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Impact of age of first exposure to Plasmodium falciparum on antibody responses to malaria in children: a randomized, controlled trial in Mozambique

Augusto J Nhabomba1*, Caterina Guinovart123, Alfons Jiménez23, Maria N Manaca1, Llorenç Quintó23, Pau Cisteró2, Ruth Aguilar123, Arnoldo Barbosa1, Mauricio H Rodríguez1, Quique Bassat123, John J Aponte123, Alfredo Mayor123, Chetan E Chitnis4, Pedro L Alonso123 and Carlota Dobaño123*

Author Affiliations

1 Centro de Investigação em Saúde de Manhiça (CISM), Maputo, Mozambique

2 Barcelona Centre for International Health Research (CRESIB, Hospital Clínic - Universitat de Barcelona), Barcelona, Catalonia, Spain

3 CIBER Epidemiología y Salud Pública (CIBERESP), Madrid, Spain

4 International Centre for Genetic Engineering and Biotechnology (ICGEB), New Delhi, India

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Malaria Journal 2014, 13:121  doi:10.1186/1475-2875-13-121

Published: 27 March 2014



The impact of the age of first Plasmodium falciparum infection on the rate of acquisition of immunity to malaria and on the immune correlates of protection has proven difficult to elucidate. A randomized, double-blind, placebo-controlled trial using monthly chemoprophylaxis with sulphadoxine-pyrimethamine plus artesunate was conducted to modify the age of first P. falciparum erythrocytic exposure in infancy and assess antibodies and malaria risk over two years.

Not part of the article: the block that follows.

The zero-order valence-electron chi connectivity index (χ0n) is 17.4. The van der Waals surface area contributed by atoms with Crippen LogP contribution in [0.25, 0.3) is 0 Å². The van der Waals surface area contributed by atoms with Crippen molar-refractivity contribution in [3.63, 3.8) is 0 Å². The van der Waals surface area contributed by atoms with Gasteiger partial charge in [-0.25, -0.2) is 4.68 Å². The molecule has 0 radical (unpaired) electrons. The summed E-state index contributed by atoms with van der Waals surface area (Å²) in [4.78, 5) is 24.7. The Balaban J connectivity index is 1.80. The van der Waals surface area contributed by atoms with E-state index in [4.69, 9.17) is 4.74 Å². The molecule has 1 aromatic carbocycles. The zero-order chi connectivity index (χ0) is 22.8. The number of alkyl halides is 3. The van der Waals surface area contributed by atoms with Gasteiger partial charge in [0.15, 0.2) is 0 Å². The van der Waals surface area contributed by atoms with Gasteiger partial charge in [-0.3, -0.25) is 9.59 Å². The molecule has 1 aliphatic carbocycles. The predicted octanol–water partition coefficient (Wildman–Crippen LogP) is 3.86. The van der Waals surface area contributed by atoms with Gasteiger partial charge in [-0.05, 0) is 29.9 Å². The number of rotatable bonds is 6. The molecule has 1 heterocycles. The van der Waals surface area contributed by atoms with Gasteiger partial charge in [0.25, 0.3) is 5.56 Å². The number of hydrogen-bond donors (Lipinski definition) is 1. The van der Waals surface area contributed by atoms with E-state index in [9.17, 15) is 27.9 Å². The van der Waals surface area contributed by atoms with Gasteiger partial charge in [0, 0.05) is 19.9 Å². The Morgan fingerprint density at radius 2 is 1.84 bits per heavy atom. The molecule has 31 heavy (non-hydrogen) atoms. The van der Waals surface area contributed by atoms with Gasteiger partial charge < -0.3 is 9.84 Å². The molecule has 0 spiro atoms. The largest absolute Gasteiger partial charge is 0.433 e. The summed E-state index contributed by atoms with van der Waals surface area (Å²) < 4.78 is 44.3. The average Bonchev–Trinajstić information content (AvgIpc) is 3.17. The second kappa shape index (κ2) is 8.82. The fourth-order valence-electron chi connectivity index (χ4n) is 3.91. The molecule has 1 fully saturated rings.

Participants (n = 349) were enrolled at birth to one of three groups: late exposure, early exposure and control group, and were followed up for malaria morbidity and immunological analyses at birth, 2.5, 5.5, 10.5, 15 and 24 months of age. Total IgG, IgG subclasses and IgM responses to MSP-119, AMA-1, and EBA-175 were measured by ELISA, and IgG against variant antigens on the surface of infected erythrocytes by flow cytometry. Factors affecting antibody responses in relation to chemoprophylaxis and malaria incidence were evaluated.


Generally, antibody responses did not vary significantly between exposure groups except for levels of IgM to EBA-175, and seropositivity of IgG1 and IgG3 to MSP-119. Previous and current malaria infections were strongly associated with increased IgG against MSP-119, EBA-175 and AMA-1 (p < 0.0001). After adjusting for exposure, only higher levels of anti-EBA-175 IgG were significantly associated with reduced clinical malaria incidence (IRR 0.67, p = 0.0178).


Overall, the age of first P. falciparum infection did not influence the magnitude and breadth of IgG responses, but previous exposure was critical for antibody acquisition. IgG responses to EBA-175 were the strongest correlate of protection against clinical malaria.

Trial registration NCT00231452.

Malaria; Antibodies; Acquired immunity; Age; Exposure; Plasmodium falciparum